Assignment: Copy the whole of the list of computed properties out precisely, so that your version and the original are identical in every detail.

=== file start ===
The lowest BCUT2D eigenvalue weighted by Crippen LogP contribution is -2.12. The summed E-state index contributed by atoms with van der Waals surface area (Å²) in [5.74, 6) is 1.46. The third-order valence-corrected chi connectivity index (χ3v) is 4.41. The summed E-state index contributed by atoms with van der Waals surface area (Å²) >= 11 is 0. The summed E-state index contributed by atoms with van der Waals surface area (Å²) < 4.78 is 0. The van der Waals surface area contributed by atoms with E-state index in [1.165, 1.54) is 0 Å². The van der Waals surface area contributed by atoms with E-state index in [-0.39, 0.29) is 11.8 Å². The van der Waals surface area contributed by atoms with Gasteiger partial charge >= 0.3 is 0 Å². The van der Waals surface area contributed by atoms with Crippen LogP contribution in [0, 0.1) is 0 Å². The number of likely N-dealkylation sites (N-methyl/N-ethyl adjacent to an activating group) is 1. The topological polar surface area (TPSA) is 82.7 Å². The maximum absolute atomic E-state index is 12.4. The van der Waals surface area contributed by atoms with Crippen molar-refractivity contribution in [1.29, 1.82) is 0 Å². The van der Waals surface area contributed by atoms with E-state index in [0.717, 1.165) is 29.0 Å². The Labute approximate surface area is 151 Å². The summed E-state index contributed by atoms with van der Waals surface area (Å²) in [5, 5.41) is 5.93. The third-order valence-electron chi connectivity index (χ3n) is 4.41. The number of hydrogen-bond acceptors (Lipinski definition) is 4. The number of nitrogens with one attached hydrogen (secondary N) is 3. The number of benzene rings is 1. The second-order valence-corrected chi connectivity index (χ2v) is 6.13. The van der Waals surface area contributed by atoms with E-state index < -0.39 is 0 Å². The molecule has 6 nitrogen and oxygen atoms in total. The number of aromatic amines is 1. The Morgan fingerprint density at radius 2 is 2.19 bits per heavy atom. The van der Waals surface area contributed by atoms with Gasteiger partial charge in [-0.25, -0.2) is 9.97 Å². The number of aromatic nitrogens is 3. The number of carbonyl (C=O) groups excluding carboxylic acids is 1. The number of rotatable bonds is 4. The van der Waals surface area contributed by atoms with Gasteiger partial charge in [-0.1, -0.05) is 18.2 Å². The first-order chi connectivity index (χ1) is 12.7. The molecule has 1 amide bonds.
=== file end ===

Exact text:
The lowest BCUT2D eigenvalue weighted by Crippen LogP contribution is -2.12. The summed E-state index contributed by atoms with van der Waals surface area (Å²) in [5.74, 6) is 1.46. The third-order valence-corrected chi connectivity index (χ3v) is 4.41. The summed E-state index contributed by atoms with van der Waals surface area (Å²) >= 11 is 0. The summed E-state index contributed by atoms with van der Waals surface area (Å²) < 4.78 is 0. The van der Waals surface area contributed by atoms with E-state index in [1.165, 1.54) is 0 Å². The van der Waals surface area contributed by atoms with E-state index in [-0.39, 0.29) is 11.8 Å². The van der Waals surface area contributed by atoms with Gasteiger partial charge >= 0.3 is 0 Å². The van der Waals surface area contributed by atoms with Crippen LogP contribution in [0, 0.1) is 0 Å². The number of likely N-dealkylation sites (N-methyl/N-ethyl adjacent to an activating group) is 1. The topological polar surface area (TPSA) is 82.7 Å². The maximum absolute atomic E-state index is 12.4. The van der Waals surface area contributed by atoms with Crippen molar-refractivity contribution in [1.29, 1.82) is 0 Å². The van der Waals surface area contributed by atoms with E-state index in [0.717, 1.165) is 29.0 Å². The Labute approximate surface area is 151 Å². The summed E-state index contributed by atoms with van der Waals surface area (Å²) in [5, 5.41) is 5.93. The third-order valence-electron chi connectivity index (χ3n) is 4.41. The number of hydrogen-bond acceptors (Lipinski definition) is 4. The number of nitrogens with one attached hydrogen (secondary N) is 3. The number of benzene rings is 1. The second-order valence-corrected chi connectivity index (χ2v) is 6.13. The van der Waals surface area contributed by atoms with E-state index < -0.39 is 0 Å². The molecule has 6 nitrogen and oxygen atoms in total. The number of aromatic amines is 1. The Morgan fingerprint density at radius 2 is 2.19 bits per heavy atom. The van der Waals surface area contributed by atoms with Gasteiger partial charge in [-0.25, -0.2) is 9.97 Å². The number of aromatic nitrogens is 3. The number of carbonyl (C=O) groups excluding carboxylic acids is 1. The number of rotatable bonds is 4. The van der Waals surface area contributed by atoms with Gasteiger partial charge in [-0.1, -0.05) is 18.2 Å². The first-order chi connectivity index (χ1) is 12.7. The molecule has 1 amide bonds.